Rathbone, Cristina 1965(?)-
RATHBONE, Cristina 1965(?)-
PERSONAL: Born c. 1965, in London, England; immigrated to United States, 1984; married Anton Mueller (a book editor). Education: Tisch School of the Arts, New York University, B.F.A. (documentary filmmaking).
ADDRESSES: Agent—c/o Author Mail, Grove/Atlantic Monthly Press, 841 Broadway, 4th Fl., New York, NY 10003-4793.
AWARDS, HONORS: Los Angeles Times Book Prize finalist, 1998; Radcliffe Institute fellow, 2000-01; Soros justice fellowship, Open Society Institute; Editor's Choice Award, Booklist.
On the Outside Looking In: A Year at an Inner-CityHigh School, Atlantic Monthly Press (New York, NY), 1998.
Contributor to periodicals, including New York Daily News, Miami Herald, American Way, and Outside.
WORK IN PROGRESS: A book about MCI Framingham, a prison for women.
SIDELIGHTS: Cristina Rathbone's own background prepared her for the experience that resulted in her first book, On the Outside Looking In: A Year at an Inner-City High School. The book is a study of New York City's West Side High School, where primarily black and Hispanic students who have been discarded by the system are collectively schooled.
Rathbone was born in London, England, of an English father and a Cuban mother. A rebellious teen, she was placed in an alternative school after being kicked out of five different London high schools. She survived her days of dealing drugs and feeling like an outsider because of her darker skin and came to the United States, where she attended New York University and became a journalist.
The West Side High School project came about when Rathbone saw a group of young boys beating a retarded man, an event she calls "the children's riot." When she realized that she and other New Yorkers were becoming afraid of these pre-adolescent boys, she wanted to learn who they were and what their lives were about. When she first arrived at West Side for the 1994-95 school year, principal Ed Reynolds told her that within the past year six of his students had been shot, one died of AIDS, and another lost his leg when he was run over by a subway car as police chased him after a robbery attempt. Reynolds held a daily discussion group that Rathbone attended. Here, students told about their home lives and of parents who were often addicted to drugs. In her book, Rathbone focuses on about a dozen students who told her of abuses they had suffered, selling drugs and substances that were made to look like drugs, and of prostitution and pregnancies. They also told her their dreams, but despite such hopes, of the 750 students at West Side only slightly more than ten percent graduated.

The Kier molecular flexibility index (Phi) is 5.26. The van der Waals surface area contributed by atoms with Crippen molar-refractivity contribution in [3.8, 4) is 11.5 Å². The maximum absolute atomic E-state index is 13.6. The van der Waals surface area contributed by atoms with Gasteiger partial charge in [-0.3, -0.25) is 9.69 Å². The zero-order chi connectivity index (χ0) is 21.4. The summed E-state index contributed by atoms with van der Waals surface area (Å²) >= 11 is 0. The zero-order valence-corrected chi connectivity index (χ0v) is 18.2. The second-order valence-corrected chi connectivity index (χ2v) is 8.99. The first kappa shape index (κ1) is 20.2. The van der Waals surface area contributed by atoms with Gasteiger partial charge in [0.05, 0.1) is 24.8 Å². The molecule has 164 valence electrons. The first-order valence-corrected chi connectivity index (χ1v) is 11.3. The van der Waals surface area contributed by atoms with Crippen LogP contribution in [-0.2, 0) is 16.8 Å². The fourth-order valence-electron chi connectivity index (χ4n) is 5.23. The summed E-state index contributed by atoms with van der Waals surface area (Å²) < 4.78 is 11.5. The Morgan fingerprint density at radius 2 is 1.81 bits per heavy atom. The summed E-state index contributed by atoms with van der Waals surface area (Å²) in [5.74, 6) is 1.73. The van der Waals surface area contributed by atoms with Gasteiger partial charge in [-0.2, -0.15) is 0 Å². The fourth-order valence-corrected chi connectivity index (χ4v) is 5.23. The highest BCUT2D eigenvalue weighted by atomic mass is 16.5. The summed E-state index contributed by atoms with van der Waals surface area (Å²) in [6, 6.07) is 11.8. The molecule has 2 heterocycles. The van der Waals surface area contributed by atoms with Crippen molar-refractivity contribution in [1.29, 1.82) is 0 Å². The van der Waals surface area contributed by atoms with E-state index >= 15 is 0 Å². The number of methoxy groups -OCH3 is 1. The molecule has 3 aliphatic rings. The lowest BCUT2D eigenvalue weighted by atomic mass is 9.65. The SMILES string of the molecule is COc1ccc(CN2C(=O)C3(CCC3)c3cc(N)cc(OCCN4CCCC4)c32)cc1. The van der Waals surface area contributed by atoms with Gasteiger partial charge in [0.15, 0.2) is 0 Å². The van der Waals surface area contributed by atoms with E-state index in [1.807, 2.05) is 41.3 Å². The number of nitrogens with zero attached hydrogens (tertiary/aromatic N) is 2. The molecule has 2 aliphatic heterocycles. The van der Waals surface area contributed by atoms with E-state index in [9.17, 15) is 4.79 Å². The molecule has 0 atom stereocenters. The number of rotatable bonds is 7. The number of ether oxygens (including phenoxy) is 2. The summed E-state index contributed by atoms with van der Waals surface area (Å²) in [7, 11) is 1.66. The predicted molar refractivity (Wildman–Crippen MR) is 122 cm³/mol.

Felicia R. Lee noted in the New York Times that Rathbone "writes in the book about feeling nauseated as she made the daily subway trip to school, not quite knowing what she would find each day and feeling herself inexorably drawn into the lives of the students. She ended some days with a stiff drink, she recalls, and wondered how much of her own background and feeling she should share with students." Although the students' situation is grim, there are bright moments in the book. Booklist reviewer Donna Seaman felt that in addition to focusing on the "grace and resiliency" displayed by the young students, Rathbone writes of the "generosity of spirit possessed by truly heroic teachers and the school's tireless principal." Library Journal critic Terry Christner added that Rathbone "provides a history and information about New York City neighborhoods—the gangs, drugs, depression—as well as insight into a world many readers would like to believe doesn't exist."
Rathbone has also undertaken a study of Massachusetts; Framingham Correctional Institution, the longest-running prison for females in the country and the only such institution that state. She plans to tell the stories of these women and their families and what the alternatives for these women and society might be if more emphasis were placed on teaching, training, and treating the facility's inmates.
BIOGRAPHICAL AND CRITICAL SOURCES:
Rathbone, Christina, On the Outside Looking In: A
Year at an Inner-City High School, Atlantic Monthly Press (New York, NY), 1998.
Booklist, January 15, 1998, Donna Seaman, review of On the Outside Looking In, p. 753.
Denver Post, March 5, 1998, Carol Kreck, "An Inside Look at Shunned Students. Author Spent Revealing Year at New York Inner-City School," p. E3.
Library Journal, January, 1998, Terry Christner, review of On the Outside Looking In, pp. 114-115.
New York Times, February 21, 1998, Felicia R. Lee, "Writer's Troubling Look at Face of Troubled Youth," p. B6.
Publishers Weekly, January 5, 1998, review of On theOutside Looking In, p. 54.
Wall Street Journal, March 23, 1998, Sol Stern, review of On the Outside Looking In, Leisure & Arts section, p. 1.*